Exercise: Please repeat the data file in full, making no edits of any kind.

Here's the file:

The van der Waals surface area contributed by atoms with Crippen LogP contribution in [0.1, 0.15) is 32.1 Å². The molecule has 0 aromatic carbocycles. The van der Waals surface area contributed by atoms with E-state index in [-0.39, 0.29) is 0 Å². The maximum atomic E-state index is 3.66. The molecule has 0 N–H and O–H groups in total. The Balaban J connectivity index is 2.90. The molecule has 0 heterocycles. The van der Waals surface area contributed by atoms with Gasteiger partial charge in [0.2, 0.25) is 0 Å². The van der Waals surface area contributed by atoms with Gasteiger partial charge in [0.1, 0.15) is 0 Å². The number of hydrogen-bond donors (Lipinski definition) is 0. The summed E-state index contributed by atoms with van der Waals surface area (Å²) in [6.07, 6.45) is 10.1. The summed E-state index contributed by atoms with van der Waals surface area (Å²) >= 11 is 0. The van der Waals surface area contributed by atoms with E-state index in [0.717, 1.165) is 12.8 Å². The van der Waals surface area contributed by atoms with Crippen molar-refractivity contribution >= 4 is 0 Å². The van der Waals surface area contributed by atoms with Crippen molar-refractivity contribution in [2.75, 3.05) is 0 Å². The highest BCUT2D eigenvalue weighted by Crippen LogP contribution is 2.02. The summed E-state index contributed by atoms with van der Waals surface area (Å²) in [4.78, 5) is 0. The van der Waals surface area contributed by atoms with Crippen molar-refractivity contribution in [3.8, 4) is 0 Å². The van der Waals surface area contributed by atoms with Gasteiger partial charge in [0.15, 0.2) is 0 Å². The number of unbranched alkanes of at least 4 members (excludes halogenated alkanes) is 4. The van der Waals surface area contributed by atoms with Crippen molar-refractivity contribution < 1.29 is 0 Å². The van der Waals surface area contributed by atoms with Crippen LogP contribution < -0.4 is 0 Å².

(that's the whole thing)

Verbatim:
The van der Waals surface area contributed by atoms with Crippen LogP contribution in [0.1, 0.15) is 32.1 Å². The molecule has 0 aromatic carbocycles. The van der Waals surface area contributed by atoms with E-state index in [-0.39, 0.29) is 0 Å². The maximum atomic E-state index is 3.66. The molecule has 0 N–H and O–H groups in total. The Balaban J connectivity index is 2.90. The molecule has 0 heterocycles. The van der Waals surface area contributed by atoms with Gasteiger partial charge in [0.2, 0.25) is 0 Å². The van der Waals surface area contributed by atoms with Gasteiger partial charge in [0.1, 0.15) is 0 Å². The number of hydrogen-bond donors (Lipinski definition) is 0. The summed E-state index contributed by atoms with van der Waals surface area (Å²) in [6.07, 6.45) is 10.1. The summed E-state index contributed by atoms with van der Waals surface area (Å²) >= 11 is 0. The van der Waals surface area contributed by atoms with E-state index in [0.717, 1.165) is 12.8 Å². The van der Waals surface area contributed by atoms with Crippen molar-refractivity contribution >= 4 is 0 Å². The van der Waals surface area contributed by atoms with Crippen molar-refractivity contribution in [2.75, 3.05) is 0 Å². The highest BCUT2D eigenvalue weighted by Crippen LogP contribution is 2.02. The summed E-state index contributed by atoms with van der Waals surface area (Å²) in [4.78, 5) is 0. The van der Waals surface area contributed by atoms with Crippen molar-refractivity contribution in [3.8, 4) is 0 Å². The van der Waals surface area contributed by atoms with Gasteiger partial charge in [0.15, 0.2) is 0 Å². The number of unbranched alkanes of at least 4 members (excludes halogenated alkanes) is 4. The van der Waals surface area contributed by atoms with Crippen molar-refractivity contribution < 1.29 is 0 Å². The van der Waals surface area contributed by atoms with Crippen LogP contribution < -0.4 is 0 Å².